23. Nov. 2023

Prenatal programming and its association with mental health problems in adulthood opens up new avenues of research. An interview with Klára Marečková from CEITEC reveals what factors during pregnancy influence fetal brain development and what long-term impact they have on mental health of the individual. Research shows that maternal depression during pregnancy can leave its mark on the biological age of the offspring and influence its predisposition to psychological disorders in later life. Klára describes her journey through the research topic to winning the prestigious Czech Grant Agency JUNIOR STAR 2024 grant, which will enable her to expand her knowledge in the field of prenatal development and its impact on the human brain. Her work not only reveals the connections between the prenatal environment and mental health but also brings hope for more targeted interventions and personalized medicine for future generations.

Klára, is prenatal programming related to an individual's health predispositions that are "set" in the fetus during pregnancy?

Yes, in addition to genetics and the external environment in which one lives, there is one more important factor that influences brain development - the prenatal environment. For example, changes in the hormonal environment induced in the pregnant mother by stressful situations. When a mother experiences stress during pregnancy – for example, she has financial difficulties, her pregnancy is unplanned or she has lost someone close to her – on a biological level, this stress manifests itself in changes in the level of cortisol in the blood, which is a hormone that mobilises the body in case of stress. There are also changes at the level of inflammatory markers and all these circumstances contribute to the turbulent development of the fetal brain and contribute to what is known as accelerated aging and the development of psychological disorders in adolescence and adulthood.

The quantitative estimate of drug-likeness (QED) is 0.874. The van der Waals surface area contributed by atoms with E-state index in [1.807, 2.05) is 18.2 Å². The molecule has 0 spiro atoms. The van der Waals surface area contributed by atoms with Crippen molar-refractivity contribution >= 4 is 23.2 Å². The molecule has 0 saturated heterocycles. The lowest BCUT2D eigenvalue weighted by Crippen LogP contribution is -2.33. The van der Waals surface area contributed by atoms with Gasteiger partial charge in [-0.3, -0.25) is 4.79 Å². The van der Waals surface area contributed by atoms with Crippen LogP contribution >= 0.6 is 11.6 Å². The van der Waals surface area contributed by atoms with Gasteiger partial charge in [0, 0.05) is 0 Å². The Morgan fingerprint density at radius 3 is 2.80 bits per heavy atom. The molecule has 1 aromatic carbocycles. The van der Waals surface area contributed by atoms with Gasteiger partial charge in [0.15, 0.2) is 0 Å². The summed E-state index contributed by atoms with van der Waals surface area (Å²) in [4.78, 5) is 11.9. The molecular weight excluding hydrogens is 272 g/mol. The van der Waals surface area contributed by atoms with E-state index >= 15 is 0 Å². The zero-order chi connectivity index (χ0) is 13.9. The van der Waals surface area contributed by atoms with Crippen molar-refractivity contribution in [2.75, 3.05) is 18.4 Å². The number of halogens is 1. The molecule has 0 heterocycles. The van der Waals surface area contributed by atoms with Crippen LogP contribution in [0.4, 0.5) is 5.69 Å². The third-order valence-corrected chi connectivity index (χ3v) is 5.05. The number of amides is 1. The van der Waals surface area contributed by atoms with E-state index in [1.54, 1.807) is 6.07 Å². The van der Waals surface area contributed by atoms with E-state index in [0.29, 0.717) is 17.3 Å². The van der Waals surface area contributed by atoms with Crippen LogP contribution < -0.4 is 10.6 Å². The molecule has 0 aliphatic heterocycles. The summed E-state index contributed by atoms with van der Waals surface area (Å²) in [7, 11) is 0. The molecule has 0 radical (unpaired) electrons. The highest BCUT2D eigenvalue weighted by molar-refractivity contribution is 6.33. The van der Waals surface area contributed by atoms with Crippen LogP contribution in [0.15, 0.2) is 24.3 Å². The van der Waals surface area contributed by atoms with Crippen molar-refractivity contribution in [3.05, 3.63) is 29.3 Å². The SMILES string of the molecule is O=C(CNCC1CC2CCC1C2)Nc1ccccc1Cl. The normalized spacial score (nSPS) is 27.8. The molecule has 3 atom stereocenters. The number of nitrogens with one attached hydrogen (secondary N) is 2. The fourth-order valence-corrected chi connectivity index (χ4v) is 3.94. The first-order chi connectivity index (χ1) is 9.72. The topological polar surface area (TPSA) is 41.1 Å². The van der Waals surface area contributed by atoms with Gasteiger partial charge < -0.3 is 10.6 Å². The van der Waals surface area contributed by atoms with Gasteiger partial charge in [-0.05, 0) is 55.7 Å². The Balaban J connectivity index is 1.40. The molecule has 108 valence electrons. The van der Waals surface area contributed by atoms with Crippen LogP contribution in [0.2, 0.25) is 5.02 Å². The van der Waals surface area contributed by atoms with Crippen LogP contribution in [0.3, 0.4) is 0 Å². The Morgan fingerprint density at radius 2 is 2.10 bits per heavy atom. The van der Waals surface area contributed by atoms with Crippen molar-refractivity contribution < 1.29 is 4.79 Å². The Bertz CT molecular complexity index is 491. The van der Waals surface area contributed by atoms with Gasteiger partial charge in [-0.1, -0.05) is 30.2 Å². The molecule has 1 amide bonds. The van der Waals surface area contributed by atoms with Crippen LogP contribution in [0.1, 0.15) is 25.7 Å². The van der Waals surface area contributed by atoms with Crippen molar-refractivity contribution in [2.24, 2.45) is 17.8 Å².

How does this 'accelerated aging' actually manifest itself?

Accelerated aging can start already in the mother's womb due to psychological discomfort. If the baby receives signals through the placenta that the environment it is about to enter is stressful and unpleasant, its body reacts protectively by accelerating the process of maturation, which can manifest itself, for example, in girls by an earlier onset of puberty.

 Our research, which was the subject of a previous grant and the results of which were published this year in JAMA Network Open, disproved the hypothesis that brain aging is influenced by a combination of the mother's mental health during pregnancy and the level of stress experienced by the person herself during adulthood. We have shown that the influence of maternal mental health in fetal development has a long-lasting and stable effect on human brain aging independent of recent stressful events.

How will you build on this research with the grant you have now received from the Grant Agency of the Czech Republic (GA ČR) as part of the JUNIOR STAR 2024 project, which you will implement at CEITEC, Masaryk University?

The main goal of the JUNIOR STAR grant is to collect neuroimaging, epigenetic and psychological data to look at exactly how prenatal development and biomarkers influence brain development and child behaviour.